After threatening to bury his announcement under the hubbub of a holiday weekend, Trump has effectively put neon lights on it, instead. The public and the press will have almost a full business week to pick it apart.
The president's initial tease came as no surprise. He has wrestled publicly with his decision and is guaranteed to spark outrage no matter what he does. He vowed as a candidate to rescind the executive action President Barack Obama signed in 2012 and would surely infuriate many supporters if he were to break his promise. He is equally certain to anger opponents by keeping his word.
There is even a third group, comprising such prominent Republicans as House Speaker Paul D. Ryan (Wis.) and Sen. Orrin G. Hatch (Utah), that wants Trump to tear up Obama's order, but only after Congress passes a replacement. These lawmakers' principal objection is not to the policy but to the way Obama implemented it.
A textbook news dump — carefully timed to avoid the full attention of the public and the press because much of the reaction will be unfavorable — would have made sense and been in keeping with White House practices.
Only a week ago, Trump dumped his pardon of former Arizona sheriff Joe Arpaio and the details of a ban on transgender military service members late on a Friday as Hurricane Harvey made landfall in Texas. On Monday, he had the gall to claim that he was trying to amplify the news, not bury it, by releasing it at a time when the country was almost singularly focused on the storm.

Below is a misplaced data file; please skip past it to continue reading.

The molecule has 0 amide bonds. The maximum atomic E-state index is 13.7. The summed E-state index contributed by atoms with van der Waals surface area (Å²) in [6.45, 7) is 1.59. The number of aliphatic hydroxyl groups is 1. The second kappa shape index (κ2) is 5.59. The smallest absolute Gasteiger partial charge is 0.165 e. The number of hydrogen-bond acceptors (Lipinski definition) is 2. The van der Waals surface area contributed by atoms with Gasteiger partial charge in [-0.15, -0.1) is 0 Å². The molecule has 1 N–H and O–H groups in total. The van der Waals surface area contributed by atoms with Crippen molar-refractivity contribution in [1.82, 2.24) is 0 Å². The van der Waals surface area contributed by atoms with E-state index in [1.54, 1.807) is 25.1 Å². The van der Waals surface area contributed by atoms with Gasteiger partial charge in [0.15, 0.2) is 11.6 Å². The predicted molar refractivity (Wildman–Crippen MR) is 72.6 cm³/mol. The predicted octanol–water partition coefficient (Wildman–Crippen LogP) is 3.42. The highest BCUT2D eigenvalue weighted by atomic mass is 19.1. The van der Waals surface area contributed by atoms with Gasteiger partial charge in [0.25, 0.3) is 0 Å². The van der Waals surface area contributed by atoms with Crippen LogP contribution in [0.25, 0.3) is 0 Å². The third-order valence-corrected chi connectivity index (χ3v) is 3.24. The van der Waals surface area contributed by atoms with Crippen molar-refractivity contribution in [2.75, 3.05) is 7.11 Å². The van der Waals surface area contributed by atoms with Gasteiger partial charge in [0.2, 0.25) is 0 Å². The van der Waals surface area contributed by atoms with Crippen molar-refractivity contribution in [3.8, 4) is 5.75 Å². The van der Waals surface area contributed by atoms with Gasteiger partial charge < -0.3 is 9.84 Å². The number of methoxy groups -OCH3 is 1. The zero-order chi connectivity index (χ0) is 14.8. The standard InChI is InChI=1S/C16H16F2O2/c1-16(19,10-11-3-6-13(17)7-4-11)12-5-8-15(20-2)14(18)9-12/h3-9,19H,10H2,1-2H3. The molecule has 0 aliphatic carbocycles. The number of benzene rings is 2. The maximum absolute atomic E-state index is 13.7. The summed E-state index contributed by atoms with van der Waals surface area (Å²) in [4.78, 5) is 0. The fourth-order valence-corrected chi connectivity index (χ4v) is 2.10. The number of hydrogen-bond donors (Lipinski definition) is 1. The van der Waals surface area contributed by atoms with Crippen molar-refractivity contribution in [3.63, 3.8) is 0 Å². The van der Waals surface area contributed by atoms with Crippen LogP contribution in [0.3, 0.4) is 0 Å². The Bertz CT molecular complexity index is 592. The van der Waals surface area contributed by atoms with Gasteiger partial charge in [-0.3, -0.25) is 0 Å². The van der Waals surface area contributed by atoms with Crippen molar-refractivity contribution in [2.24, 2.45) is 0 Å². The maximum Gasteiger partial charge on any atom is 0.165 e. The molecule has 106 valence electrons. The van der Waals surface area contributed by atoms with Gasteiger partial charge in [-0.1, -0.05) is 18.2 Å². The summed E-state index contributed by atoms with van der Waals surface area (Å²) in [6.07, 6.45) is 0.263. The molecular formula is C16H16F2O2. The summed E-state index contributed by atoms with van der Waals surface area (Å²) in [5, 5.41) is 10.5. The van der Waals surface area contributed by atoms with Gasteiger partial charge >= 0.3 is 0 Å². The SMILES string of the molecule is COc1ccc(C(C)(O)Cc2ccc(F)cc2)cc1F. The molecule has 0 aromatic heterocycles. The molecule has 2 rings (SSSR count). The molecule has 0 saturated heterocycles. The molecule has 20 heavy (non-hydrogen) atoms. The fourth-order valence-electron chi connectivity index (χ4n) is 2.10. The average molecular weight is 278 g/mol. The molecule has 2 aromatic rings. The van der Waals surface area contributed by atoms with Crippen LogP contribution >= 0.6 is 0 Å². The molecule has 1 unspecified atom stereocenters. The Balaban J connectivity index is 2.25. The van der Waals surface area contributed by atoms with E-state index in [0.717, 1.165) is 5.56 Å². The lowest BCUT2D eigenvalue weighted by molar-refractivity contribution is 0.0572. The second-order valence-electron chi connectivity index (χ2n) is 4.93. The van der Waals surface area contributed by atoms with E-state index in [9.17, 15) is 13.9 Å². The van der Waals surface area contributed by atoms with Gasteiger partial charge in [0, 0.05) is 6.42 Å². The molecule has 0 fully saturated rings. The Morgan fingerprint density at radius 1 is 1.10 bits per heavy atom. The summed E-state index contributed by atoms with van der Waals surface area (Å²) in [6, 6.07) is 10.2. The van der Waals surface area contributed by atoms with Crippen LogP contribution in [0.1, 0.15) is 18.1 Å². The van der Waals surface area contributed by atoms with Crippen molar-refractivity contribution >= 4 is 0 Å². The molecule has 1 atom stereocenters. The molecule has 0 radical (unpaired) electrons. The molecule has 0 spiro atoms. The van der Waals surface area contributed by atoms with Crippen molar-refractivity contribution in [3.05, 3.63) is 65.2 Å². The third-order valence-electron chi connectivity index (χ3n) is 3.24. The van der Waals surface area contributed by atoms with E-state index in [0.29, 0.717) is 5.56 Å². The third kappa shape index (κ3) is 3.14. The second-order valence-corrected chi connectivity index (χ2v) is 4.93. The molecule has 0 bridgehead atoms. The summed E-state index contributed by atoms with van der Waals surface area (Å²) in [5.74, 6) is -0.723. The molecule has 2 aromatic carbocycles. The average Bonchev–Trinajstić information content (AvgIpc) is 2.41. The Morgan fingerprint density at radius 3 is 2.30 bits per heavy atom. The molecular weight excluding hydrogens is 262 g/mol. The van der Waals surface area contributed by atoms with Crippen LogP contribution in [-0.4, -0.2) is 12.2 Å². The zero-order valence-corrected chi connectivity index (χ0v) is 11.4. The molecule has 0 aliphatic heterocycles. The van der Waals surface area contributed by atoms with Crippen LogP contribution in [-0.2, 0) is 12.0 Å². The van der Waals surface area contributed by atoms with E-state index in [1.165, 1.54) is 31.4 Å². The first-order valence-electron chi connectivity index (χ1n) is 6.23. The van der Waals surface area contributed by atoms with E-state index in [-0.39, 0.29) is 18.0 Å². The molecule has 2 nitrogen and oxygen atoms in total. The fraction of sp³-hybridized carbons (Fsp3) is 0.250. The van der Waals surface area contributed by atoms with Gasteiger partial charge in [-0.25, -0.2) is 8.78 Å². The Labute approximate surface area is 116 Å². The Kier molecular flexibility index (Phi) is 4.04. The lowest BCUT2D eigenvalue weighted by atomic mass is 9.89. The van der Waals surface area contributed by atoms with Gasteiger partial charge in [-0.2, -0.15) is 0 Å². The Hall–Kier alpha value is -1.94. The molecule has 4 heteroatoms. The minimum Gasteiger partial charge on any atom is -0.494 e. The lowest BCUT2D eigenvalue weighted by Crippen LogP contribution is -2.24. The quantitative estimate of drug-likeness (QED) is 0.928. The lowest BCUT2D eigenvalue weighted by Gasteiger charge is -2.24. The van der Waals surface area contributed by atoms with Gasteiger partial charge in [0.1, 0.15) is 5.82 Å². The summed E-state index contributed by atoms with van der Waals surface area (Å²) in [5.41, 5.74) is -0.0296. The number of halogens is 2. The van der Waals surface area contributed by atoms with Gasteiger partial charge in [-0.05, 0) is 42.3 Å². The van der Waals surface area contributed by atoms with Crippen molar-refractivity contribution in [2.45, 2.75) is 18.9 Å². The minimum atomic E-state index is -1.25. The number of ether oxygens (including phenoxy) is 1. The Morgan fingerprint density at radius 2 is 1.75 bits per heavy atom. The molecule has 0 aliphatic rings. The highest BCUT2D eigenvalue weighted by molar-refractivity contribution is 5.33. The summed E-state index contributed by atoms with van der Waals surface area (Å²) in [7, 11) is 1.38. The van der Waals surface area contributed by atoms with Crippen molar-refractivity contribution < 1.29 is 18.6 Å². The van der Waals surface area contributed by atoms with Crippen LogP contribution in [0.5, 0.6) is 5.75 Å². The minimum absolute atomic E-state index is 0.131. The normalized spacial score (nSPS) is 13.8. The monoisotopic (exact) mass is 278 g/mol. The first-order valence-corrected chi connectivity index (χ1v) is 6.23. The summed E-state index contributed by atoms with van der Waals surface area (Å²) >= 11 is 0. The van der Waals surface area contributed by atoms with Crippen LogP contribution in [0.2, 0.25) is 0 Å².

“In the middle of a hurricane, even though it was a Friday evening, I assumed the ratings would be far higher than they would be normally,” he told reporters at a joint news conference with Finland's president.
(What would have been Trump's excuse on DACA? He thought TV ratings would be higher on Labor Day weekend because vacationers would be checking traffic reports?)
Trump knows how to attract eyeballs when he wants to. Think of the news conference he called in prime time on a Tuesday to nominate Neil M. Gorsuch to the Supreme Court. Emailing a written statement to reporters just before a natural disaster is not the way to draw the spotlight.
It is impossible to completely hide news, of course, and anything as significant — and polarizing — as the way the country enforces immigration laws would have generated coverage long past Labor Day, anyway. The news dump ain't what it used to be, in the days when information traveled mostly on paper.
But the effectiveness of a news dump in 2017 is beside the point; the point is whether the president tries to slip one past us or boldly speaks his mind.
If Trump follows through on his campaign pledge, supporters might wonder why he did not do so on his first day in office, as promised, but they should be heartened by his willingness to make the announcement with fanfare.
And if he disappoints those same people by breaking his promise, perhaps he will get some credit for being upfront.